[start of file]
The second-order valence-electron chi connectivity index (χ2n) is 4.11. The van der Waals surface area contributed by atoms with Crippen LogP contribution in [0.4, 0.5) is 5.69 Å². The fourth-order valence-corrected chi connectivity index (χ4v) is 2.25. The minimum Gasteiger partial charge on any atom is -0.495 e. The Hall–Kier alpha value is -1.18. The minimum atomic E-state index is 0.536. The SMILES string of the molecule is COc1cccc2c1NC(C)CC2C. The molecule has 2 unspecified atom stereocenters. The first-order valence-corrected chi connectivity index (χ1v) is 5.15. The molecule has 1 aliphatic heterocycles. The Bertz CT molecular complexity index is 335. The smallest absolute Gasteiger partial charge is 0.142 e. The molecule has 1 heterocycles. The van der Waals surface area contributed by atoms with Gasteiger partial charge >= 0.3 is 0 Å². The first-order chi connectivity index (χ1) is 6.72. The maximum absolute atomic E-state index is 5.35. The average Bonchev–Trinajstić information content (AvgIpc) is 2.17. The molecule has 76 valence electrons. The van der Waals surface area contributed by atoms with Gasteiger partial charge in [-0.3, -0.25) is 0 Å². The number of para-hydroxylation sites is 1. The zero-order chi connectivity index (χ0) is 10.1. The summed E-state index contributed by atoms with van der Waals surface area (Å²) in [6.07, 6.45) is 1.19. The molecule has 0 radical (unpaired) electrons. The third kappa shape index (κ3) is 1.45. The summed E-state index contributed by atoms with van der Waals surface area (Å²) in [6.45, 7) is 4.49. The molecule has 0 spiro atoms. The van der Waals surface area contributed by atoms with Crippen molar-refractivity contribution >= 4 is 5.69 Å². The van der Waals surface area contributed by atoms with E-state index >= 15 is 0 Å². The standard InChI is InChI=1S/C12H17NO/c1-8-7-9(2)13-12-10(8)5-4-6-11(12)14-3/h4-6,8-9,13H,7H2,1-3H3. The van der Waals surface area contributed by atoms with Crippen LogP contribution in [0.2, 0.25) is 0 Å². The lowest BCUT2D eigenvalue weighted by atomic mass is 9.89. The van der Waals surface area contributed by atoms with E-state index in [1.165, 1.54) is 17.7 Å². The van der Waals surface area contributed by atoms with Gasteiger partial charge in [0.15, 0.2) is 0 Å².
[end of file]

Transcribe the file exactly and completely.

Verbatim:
The second-order valence-electron chi connectivity index (χ2n) is 4.11. The van der Waals surface area contributed by atoms with Crippen LogP contribution in [0.4, 0.5) is 5.69 Å². The fourth-order valence-corrected chi connectivity index (χ4v) is 2.25. The minimum Gasteiger partial charge on any atom is -0.495 e. The Hall–Kier alpha value is -1.18. The minimum atomic E-state index is 0.536. The SMILES string of the molecule is COc1cccc2c1NC(C)CC2C. The molecule has 2 unspecified atom stereocenters. The first-order valence-corrected chi connectivity index (χ1v) is 5.15. The molecule has 1 aliphatic heterocycles. The Bertz CT molecular complexity index is 335. The smallest absolute Gasteiger partial charge is 0.142 e. The molecule has 1 heterocycles. The van der Waals surface area contributed by atoms with Gasteiger partial charge >= 0.3 is 0 Å². The first-order chi connectivity index (χ1) is 6.72. The maximum absolute atomic E-state index is 5.35. The average Bonchev–Trinajstić information content (AvgIpc) is 2.17. The molecule has 76 valence electrons. The van der Waals surface area contributed by atoms with Gasteiger partial charge in [-0.3, -0.25) is 0 Å². The number of para-hydroxylation sites is 1. The zero-order chi connectivity index (χ0) is 10.1. The summed E-state index contributed by atoms with van der Waals surface area (Å²) in [6.07, 6.45) is 1.19. The molecule has 0 radical (unpaired) electrons. The third kappa shape index (κ3) is 1.45. The summed E-state index contributed by atoms with van der Waals surface area (Å²) in [6.45, 7) is 4.49. The molecule has 0 spiro atoms. The van der Waals surface area contributed by atoms with Crippen molar-refractivity contribution >= 4 is 5.69 Å². The van der Waals surface area contributed by atoms with E-state index >= 15 is 0 Å². The standard InChI is InChI=1S/C12H17NO/c1-8-7-9(2)13-12-10(8)5-4-6-11(12)14-3/h4-6,8-9,13H,7H2,1-3H3. The van der Waals surface area contributed by atoms with Crippen LogP contribution in [0.2, 0.25) is 0 Å². The lowest BCUT2D eigenvalue weighted by atomic mass is 9.89. The van der Waals surface area contributed by atoms with E-state index in [1.165, 1.54) is 17.7 Å². The van der Waals surface area contributed by atoms with Gasteiger partial charge in [0.15, 0.2) is 0 Å².